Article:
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Posted on Wednesday, January 24, 2018 @ 11:21 AM • Post Link Share: 
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  No More Plow Horse
Posted Under: Bullish • GDP • Monday Morning Outlook

We've called the slow, plodding economic recovery from mid-2009 through early 2017 a Plow Horse.  It wasn't a thoroughbred, but it wasn't going to keel over and die either.  Growth trudged along at a sluggish – but steady - 2.1% average annual rate.

Thanks to improved policy out of Washington, the Plow Horse has picked up its gait.  Under new management, real GDP grew at a 3.1% annualized rate in the second quarter of 2017 and 3.2% in the third quarter.  There were two straight quarters of 3%+ growth in 2013 and 2014, but then growth petered out.  Now, it looks like Q4 clocked in at a 3.3% annual rate, which would make it the first time we've had three straight quarters of 3%+ growth since 2004-5.

Some say a government shutdown would make it tough to get another 3% quarter to start 2018, but we disagree. Yes, some "nonessential" government workers might pull back on their spending temporarily, but there's no historical link between government shutdowns and economic growth. 

The economy grew at a 2.8% annual rate in late 1995 and early 1996 during the two quarters that include the prolonged standoff under President Clinton.  That's essentially no different than the 2.7% pace the economy grew in the year before the shutdowns.  The last time we had a prolonged standoff was in late 2013, under President Obama.  The economy grew at a 4% rate that quarter, one of the fastest of his presidency.      

Right now, taxes are falling, regulations are being reduced, and monetary policy remains loose.  With these tailwinds, the acceleration of growth in 2017 should continue into 2018. 

Here's how we get to 3.3% for Q4.

Consumption:  Automakers reported car and light truck sales rose at a 16.4% annual rate in Q4, in part due to a surge after Hurricanes Harvey and Irma.  "Real" (inflation-adjusted) retail sales outside the auto sector grew at a 6.6% rate, and growth in services was moderate.  Our models suggest  real personal consumption of goods and services, combined, grew at a 3.9% annual rate in Q4, contributing 2.7 points to the real GDP growth rate (3.9 times the consumption share of GDP, which is 69%, equals 2.7).

Business Investment:  Looks like another quarter of solid growth, with investment in equipment growing at about a 16% annual rate, and investment in intellectual property growing at a trend rate of 5%, but with commercial construction unchanged.  Combined, it looks like business investment grew at an 8.8% rate, which should add 1.1 points to real GDP growth.  (8.8 times the 13% business investment share of GDP equals 1.1).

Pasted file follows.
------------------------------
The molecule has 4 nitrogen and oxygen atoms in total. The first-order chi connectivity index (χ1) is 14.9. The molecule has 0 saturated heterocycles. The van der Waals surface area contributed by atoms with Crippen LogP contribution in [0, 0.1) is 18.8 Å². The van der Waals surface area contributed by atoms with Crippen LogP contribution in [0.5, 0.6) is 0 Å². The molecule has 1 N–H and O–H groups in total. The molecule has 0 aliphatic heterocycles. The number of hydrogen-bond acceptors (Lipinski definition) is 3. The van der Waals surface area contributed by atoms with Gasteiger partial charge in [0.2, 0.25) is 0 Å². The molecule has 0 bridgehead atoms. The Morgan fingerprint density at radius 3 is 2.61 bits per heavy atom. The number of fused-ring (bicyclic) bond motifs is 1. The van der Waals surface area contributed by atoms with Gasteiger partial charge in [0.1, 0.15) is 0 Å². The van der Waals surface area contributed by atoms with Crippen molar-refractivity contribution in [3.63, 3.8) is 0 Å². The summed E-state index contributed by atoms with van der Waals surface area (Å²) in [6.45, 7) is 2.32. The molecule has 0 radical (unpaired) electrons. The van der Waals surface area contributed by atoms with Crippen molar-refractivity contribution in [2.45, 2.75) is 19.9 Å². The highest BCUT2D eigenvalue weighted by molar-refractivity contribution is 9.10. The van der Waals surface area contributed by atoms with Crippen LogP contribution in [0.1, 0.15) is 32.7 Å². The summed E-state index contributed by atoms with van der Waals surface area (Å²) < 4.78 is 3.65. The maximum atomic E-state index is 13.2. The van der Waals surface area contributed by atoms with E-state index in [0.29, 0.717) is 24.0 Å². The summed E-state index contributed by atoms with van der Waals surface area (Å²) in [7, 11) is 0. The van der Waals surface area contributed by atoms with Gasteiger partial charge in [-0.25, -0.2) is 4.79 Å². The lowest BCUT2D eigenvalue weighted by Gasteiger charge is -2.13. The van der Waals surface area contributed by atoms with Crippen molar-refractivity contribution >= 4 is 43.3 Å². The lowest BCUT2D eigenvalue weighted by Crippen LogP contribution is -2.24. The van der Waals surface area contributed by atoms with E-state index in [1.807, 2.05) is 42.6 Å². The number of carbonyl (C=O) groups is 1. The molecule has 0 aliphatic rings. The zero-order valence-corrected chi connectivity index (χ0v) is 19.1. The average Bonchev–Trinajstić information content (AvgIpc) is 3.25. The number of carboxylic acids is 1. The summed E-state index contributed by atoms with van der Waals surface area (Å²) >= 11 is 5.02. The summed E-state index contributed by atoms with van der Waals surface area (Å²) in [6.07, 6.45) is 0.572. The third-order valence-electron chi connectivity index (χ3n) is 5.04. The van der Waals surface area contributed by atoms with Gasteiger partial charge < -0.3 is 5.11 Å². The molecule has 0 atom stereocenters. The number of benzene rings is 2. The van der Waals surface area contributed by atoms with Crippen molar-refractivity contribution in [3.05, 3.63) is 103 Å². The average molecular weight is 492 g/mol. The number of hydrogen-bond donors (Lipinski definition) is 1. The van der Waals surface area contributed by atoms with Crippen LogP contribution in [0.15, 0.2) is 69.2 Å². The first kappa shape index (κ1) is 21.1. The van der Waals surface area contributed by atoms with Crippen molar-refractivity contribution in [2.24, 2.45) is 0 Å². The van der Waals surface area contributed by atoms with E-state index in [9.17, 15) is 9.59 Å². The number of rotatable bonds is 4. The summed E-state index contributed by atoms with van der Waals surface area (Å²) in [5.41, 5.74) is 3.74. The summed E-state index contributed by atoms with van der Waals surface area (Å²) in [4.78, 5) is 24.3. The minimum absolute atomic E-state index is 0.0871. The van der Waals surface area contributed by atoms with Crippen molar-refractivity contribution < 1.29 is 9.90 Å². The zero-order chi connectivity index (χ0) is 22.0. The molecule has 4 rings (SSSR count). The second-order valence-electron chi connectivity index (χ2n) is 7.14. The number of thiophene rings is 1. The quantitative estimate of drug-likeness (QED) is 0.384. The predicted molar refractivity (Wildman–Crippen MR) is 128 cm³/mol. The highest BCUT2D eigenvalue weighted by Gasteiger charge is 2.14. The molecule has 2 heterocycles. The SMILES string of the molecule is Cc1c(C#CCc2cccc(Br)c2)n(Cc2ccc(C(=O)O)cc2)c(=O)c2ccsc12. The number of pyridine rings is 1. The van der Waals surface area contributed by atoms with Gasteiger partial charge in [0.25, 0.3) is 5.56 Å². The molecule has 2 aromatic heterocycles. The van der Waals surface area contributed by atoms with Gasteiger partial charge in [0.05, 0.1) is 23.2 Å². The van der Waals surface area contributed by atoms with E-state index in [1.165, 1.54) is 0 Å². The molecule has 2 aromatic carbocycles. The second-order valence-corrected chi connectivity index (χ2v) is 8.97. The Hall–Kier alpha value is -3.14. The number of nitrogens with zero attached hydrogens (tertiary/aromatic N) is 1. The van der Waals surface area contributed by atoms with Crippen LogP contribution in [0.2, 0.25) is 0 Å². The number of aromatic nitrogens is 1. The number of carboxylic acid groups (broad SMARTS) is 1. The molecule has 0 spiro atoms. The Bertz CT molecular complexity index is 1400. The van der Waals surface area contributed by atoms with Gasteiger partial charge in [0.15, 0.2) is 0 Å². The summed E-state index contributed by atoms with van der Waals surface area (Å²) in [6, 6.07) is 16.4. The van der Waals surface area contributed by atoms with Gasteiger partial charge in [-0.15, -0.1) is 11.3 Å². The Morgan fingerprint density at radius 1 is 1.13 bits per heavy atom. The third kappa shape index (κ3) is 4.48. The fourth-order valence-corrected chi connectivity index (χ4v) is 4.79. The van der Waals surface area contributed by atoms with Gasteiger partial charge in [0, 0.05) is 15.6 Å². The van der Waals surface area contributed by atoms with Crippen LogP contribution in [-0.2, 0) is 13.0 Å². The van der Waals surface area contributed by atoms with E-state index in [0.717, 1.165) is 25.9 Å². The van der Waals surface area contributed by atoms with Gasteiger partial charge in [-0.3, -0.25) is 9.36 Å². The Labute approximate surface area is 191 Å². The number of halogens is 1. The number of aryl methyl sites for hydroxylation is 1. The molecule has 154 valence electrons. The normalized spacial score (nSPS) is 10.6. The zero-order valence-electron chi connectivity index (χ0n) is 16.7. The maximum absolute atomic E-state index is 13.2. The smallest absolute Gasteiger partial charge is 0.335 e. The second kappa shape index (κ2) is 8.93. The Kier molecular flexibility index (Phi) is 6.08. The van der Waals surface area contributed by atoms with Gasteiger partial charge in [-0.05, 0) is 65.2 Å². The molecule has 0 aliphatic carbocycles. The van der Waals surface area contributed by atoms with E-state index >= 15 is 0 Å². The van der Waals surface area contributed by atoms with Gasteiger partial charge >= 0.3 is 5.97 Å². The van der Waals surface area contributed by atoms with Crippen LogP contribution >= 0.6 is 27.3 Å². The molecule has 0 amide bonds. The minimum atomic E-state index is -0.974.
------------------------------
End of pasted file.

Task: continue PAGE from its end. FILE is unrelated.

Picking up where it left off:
Home Building:  Given the major storms in Q3, we expected a larger pickup in home building than was realized in the fourth quarter.  But it still grew at about a 2.6% annual rate in Q4, which would add 0.1 points to the real GDP growth rate.  (2.6 times the home building share of GDP, which is 4%, equals 0.1).

Government:  Both military spending and public construction projects were way up in the quarter, suggesting real government purchases up at a 2.7% annual rate in Q4, which would add 0.5 points to the real GDP growth rate.  (2.7 times the government purchase share of GDP, which is 17%, equals 0.5).

Trade:  At this point, we only have trade data through November.  Based on what we've seen so far, it looks like net exports should subtract 1.2 points from the real GDP growth rate in Q4.  

Inventories:  We have even less information on inventories than we do on trade, but what we have so far suggests companies stocked shelves and showrooms at a slightly faster rate in Q4, which should add 0.1 points to the real GDP growth rate.

Some more reports on inventories and trade due this week could change our forecast slightly, assuming a shutdown doesn't interfere with the data schedule.  But, for now, we get an estimate of 3.3%.  The US economy is confirming the optimism behind the stock market rally.

Brian S. Wesbury - Chief Economist
Robert Stein, CFA – Deputy Chief Economist
 

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Posted on Monday, January 22, 2018 @ 10:53 AM • Post Link Share: 
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  M2 and C&I Loan Growth
Posted Under: Government • Fed Reserve

 

Source: St. Louis Federal Reserve FRED Database

Posted on Monday, January 22, 2018 @ 10:48 AM • Post Link Share: 
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These posts were prepared by First Trust Advisors L. P., and reflect the current opinion of the authors. They are based upon sources and data believed to be accurate and reliable. Opinions and forward looking statements expressed are subject to change without notice. This information does not constitute a solicitation or an offer to buy or sell any security.